The Commemoration of St. Malachy falls on November 3,

so as not to conflict with the feast of All Souls.

A prophet, Malachy extirpated barbarism from the Church.


St. Malachy was named Abbot of Bangor in 1123.

“That’s Ban-gor, not Banger, like banging someone,”

my mother said as we drank Guinness in Groomsport.


My grandmother’s ashes float there on Belfast Lough,

halfway between Bangor and Donaghadee.

In Groomsport she was married. In Detroit she died.


Restless and moody, she fell to Alzheimer’s.

In between the plaques and tangles, she remembered

that the minister in Groomsport had a unibrow.


The same minister baptized my own mother, though

she cannot confirm that he did, in fact, possess a unibrow.

A unibrow most closely resembles the silhouette of a seagull.


“A bird does not fly on one wing,” my aunt was saying

when a seagull snatched a french fry from her cone-shaped cup.

She had triplets by in vitro at the age of forty-eight.


One might contest my aunt’s position in the Museum of Natural History:

laid out in cladograms (not entirely secular), the museum positions

the sea cow superior to man in terms of evolutionary derivation.


I sit on the floor and copy notes about monotremes.

I want to be an echid– my musings interrupted

by an autistic boy groaning in the nearby atrium.


A solitary animal, the echidna eats ants, termites, and earthworms.

Upon attack, it quickly burrows into the ground or curls into a ball.

Its only living monotremal relative is the duck-billed platypus.


The boy quacks, and quacks, and quacks at the display.

When he tries to put a nematode from the floor in his mouth,

his mother grabs him. Quack. Quack. Quack.


An echidna can live up to 50 years in captivity, I read.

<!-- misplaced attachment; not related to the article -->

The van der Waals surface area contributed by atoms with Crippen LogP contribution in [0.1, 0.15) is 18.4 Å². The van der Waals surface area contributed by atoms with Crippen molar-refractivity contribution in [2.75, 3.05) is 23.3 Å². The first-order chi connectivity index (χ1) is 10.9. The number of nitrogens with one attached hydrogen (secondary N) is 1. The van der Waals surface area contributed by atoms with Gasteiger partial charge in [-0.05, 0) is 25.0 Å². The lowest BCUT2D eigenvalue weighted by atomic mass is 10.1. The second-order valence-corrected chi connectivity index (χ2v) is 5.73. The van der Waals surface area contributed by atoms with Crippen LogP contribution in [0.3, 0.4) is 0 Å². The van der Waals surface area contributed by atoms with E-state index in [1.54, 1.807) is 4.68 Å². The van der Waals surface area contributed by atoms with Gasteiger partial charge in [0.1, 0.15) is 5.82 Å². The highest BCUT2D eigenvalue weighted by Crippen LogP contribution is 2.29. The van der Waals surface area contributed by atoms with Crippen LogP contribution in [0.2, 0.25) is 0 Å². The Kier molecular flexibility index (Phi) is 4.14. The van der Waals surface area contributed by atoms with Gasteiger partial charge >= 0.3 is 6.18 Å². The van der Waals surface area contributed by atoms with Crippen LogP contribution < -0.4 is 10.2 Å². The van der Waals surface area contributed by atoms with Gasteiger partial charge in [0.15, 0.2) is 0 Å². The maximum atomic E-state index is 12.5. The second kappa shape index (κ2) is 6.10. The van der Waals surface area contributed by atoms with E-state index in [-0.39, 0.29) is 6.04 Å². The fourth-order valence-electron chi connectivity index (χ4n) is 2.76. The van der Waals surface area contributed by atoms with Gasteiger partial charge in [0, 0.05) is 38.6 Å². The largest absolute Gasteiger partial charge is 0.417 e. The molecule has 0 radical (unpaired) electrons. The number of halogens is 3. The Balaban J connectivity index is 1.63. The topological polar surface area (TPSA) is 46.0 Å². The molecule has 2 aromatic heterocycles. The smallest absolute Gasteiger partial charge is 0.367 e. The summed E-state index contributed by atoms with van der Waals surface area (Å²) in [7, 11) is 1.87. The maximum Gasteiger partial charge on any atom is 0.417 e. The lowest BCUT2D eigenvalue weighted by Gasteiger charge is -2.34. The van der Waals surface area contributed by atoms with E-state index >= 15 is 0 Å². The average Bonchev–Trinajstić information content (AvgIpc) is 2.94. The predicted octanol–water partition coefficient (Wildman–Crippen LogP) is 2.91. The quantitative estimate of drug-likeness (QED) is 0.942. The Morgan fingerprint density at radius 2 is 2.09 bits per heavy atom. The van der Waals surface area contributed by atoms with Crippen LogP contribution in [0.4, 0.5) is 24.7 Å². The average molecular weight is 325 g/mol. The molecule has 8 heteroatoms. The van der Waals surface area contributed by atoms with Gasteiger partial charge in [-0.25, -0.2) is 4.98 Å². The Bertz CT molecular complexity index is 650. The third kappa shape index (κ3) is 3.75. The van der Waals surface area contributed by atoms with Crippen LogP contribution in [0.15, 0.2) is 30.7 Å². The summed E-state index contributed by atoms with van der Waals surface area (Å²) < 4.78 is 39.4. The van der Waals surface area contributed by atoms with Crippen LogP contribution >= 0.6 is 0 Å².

The mother reaches for him. He falls to the floor and curls.

If he were a glyptodont, he would not be able to roll into a ball.


The glyptodont has a shell composed of thick bony rosettes.

They are fused and look like my grandmother’s old linoleum floor.

If edentates’ peglike teeth were likewise fused, their mouths would look like stockades.


If I had a prehensile tail, I would use it to aid in the climbing of such fences.

If I were a marsupial, I would not carry a monogrammed canvas bag.

If I had a duckbill, I would write a book called “Duckbill Lifestyles.”


The word “quack” would not be used.

The word “crack” would not be used.

The word “attack” would not be used.


The boy approaches me and bites my neck as I read about Ceratosaurs.

A group of them was found at Ghost Ranch, NM.

The mass grave suggests death by flash flood.


Ceratosaurs were cannibals.

Edmontonia rugosidens were not.

They lived 75 million years ago and looked like Bowser.


The music in Bowser’s always scared me.

We sat safe in my brother’s room: I’d choose flight; my brother – fight.

I watch the boy dodge the grasping hands of men in blue.


We kept our hamster cage in my brother’s bedroom.

His was Black Bart. Mine was Annie Oakley.

We woke up one day to find Bart eating Annie.


He ate until he was full.

We put her in a box.

We buried her in the backyard.


We did not line the box with velvet, or satin, or even newspaper.

A hamster’s cage is not lined with hops,

but with something that bears a striking resemblance to it.


The female hop-plant bears green cones

that consist of broad scales layered

in the manner of gills, or feathers, or thatch.


At the Guinness Brewery in Dublin, I recall that

my grandmother drank one pint of Guinness a day.

Her downfall: “A bird does not fly on one wing alone.”


The hippocampus is a horse that cannot fly.

The hippocampus is a fish that cannot trot.

The hippocampus is not a pachydermatous quadruped.


“Marijuana use can hinder people from experiencing life.”

“THC affects the hippocampus in a most negative fashion.”

Hops and pot are related, though they are not anagrammatic.


The eyes, they see. Desperation – a rope ends it.

Animosity is no amity. Extirpated – I raped text. Funeral? Fun.

Silent. Listen: in created, man does not find deracinate.

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